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Flash Preview, 7-27: Journey to
DanceGalaxy Directors Recognize Notating as a Star
By Sandra Aberkalns
Copyright 2001 Sandra Aberkalns
On Monday at 7 p.m., the house lights
will dim and DanceGalaxy's season at the Joyce Theater in New York will begin.
On the program will be two premieres. The first is "Reflections," choreographed
by New York City Ballet's Ballet Master in Chief, Peter Martins, to music composed
by his son and NYCB principal dancer, Nilas Martins. The second is "Orange" by
Australian choreographer Stanton Welch. There will also be an encore presentation
of "The Flow Bear Waltzes" by Adam Miller. Last but not least there's Choo-San
Goh's "Beginnings,"a ballet that has not been seen in New York for so long --
approximately 18 -- years that it could also be considered a premiere of sorts.
Obviously, a lot of planning and
hard work went into getting this program up on the stage, but sometimes more goes
on during a company's preparation for a season than meets the eye. During its
rehearsal period DanceGalaxy not only had the usual suspects: choreographers,
stagers (representing choreographic estates), dancers, lighting designers, press,
etcetera coming and going, but there were some unusual suspects as well. I was
one of the latter, and it wasn't the first time I "did it" with DanceGalaxy (I
also did it in 1999 with William Forsythe's "Artifact II").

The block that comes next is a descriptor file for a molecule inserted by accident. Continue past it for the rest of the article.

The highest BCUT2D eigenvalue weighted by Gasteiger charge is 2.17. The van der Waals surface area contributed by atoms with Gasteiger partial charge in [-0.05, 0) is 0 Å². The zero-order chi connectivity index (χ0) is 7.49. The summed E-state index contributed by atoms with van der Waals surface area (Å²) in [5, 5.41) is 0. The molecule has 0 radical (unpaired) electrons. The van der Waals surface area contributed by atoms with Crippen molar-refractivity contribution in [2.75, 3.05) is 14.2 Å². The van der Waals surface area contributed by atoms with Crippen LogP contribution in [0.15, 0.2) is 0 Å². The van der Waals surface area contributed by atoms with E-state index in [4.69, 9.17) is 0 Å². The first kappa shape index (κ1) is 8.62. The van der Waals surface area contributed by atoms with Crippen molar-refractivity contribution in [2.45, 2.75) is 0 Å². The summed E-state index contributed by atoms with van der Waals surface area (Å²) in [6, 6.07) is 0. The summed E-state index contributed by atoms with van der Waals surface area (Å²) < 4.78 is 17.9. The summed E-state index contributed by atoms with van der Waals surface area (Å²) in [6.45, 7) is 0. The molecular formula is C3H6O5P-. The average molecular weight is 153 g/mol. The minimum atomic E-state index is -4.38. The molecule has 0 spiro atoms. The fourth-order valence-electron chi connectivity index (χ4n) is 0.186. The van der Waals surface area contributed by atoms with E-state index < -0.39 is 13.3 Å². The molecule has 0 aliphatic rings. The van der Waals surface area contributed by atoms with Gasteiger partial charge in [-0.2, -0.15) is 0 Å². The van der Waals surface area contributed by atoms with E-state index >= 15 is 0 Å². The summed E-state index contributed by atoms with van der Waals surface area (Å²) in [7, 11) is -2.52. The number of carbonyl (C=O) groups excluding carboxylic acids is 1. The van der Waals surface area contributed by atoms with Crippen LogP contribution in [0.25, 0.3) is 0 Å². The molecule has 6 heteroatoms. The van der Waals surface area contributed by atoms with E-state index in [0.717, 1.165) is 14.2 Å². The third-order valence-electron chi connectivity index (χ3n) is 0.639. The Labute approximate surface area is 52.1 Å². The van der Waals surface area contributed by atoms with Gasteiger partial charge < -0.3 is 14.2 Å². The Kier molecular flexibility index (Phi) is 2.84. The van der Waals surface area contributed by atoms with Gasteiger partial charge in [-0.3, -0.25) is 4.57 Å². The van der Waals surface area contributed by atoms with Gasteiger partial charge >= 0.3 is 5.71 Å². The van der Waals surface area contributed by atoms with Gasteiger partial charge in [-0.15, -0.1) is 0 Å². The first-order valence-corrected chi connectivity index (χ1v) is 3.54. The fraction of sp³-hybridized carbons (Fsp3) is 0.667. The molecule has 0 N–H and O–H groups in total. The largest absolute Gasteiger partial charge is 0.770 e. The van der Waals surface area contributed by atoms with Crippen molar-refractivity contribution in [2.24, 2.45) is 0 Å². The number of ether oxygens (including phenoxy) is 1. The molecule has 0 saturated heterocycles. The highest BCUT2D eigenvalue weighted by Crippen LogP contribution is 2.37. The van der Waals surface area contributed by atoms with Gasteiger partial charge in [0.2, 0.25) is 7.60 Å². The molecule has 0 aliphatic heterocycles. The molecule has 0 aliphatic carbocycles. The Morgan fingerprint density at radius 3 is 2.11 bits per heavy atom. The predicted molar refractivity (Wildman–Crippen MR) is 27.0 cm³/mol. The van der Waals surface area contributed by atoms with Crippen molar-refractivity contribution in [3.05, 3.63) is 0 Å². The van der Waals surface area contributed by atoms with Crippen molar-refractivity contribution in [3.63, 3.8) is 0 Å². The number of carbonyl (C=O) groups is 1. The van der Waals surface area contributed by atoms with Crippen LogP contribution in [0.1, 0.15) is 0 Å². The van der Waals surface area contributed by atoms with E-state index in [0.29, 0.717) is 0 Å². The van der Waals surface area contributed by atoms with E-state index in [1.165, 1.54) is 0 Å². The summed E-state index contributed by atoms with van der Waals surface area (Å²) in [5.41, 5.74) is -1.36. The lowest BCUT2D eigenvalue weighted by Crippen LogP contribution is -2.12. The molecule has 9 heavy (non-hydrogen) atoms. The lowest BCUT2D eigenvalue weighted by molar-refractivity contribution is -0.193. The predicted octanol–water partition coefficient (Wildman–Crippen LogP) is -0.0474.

For me "doing it" is notating a ballet.
Even though I've worked with the
company before I can't just show up to a rehearsal and start writing. So, how
are works chosen to be notated, what permissions are required, who pays for the
work to be documented, and who owns the score when it's finished? As I take you
through the process of how I happened to notate "Beginnings," I hope to answer
these questions, but first a little background information to get you up to speed.
In 1983, Sally Brayley Bliss invited
Choo-San Goh to choreograph a ballet for Joffrey II which became "Beginnings."
[Side note: The young cast included an apprentice. Who was the new kid on the
block? Robin Hoffman, the DI's own webmistress!] In my opinion this would have
been the perfect time to notate the ballet as the choreographer's intent was literally
coming straight "out of the horse's mouth." However, manpower, time, and money
all have to be taken into consideration as to what works are notated at any time,
so it is not uncommon to "catch" works when they are restaged at a later date.
Even today, the demand to have works notated exceeds the number of Labanotators
In November 1987, at the age of 39,
Goh passed away of complications related to AIDS.
In 1988 Janek Schergen, a friend
and colleague of Goh's at the Washington Ballet, became the artistic director
of the Choo-San Goh & H. Robert Magee Foundation. Schergen wanted to preserve
his friend's works in a format other than video, so in 1990-91 he enrolled in
the Benesh Institute to learn Benesh Movement Notation. However, since that time
he has been so busy staging Goh's ballets around the world that, to date, he hasn't
had the time to notate them. Approximately 18 months ago DanceGalaxy's co-artistic
director, Judith Fugate, went to Singapore to stage a Balanchine ballet at the
same time Schergen was there to stage Goh's "Birds of Paradise." Fugate was so
taken with that work that upon her return to New York she and Medhi Bahiri (DanceGalaxy's
other artistic director) contacted Schergen about staging a Goh work for them.
"Beginnings" was chosen, as it was "the right fit" for their company.
Last year, around Christmas time,
Medhi and I ran into each other and I asked him what the company was up to. He
told me that after the New Year the company would be headed back into the studio,
and the Goh ballet would be taught sometime around the first week of March. I
was thrilled by the news -- I had already forfeited an opportunity back in 1981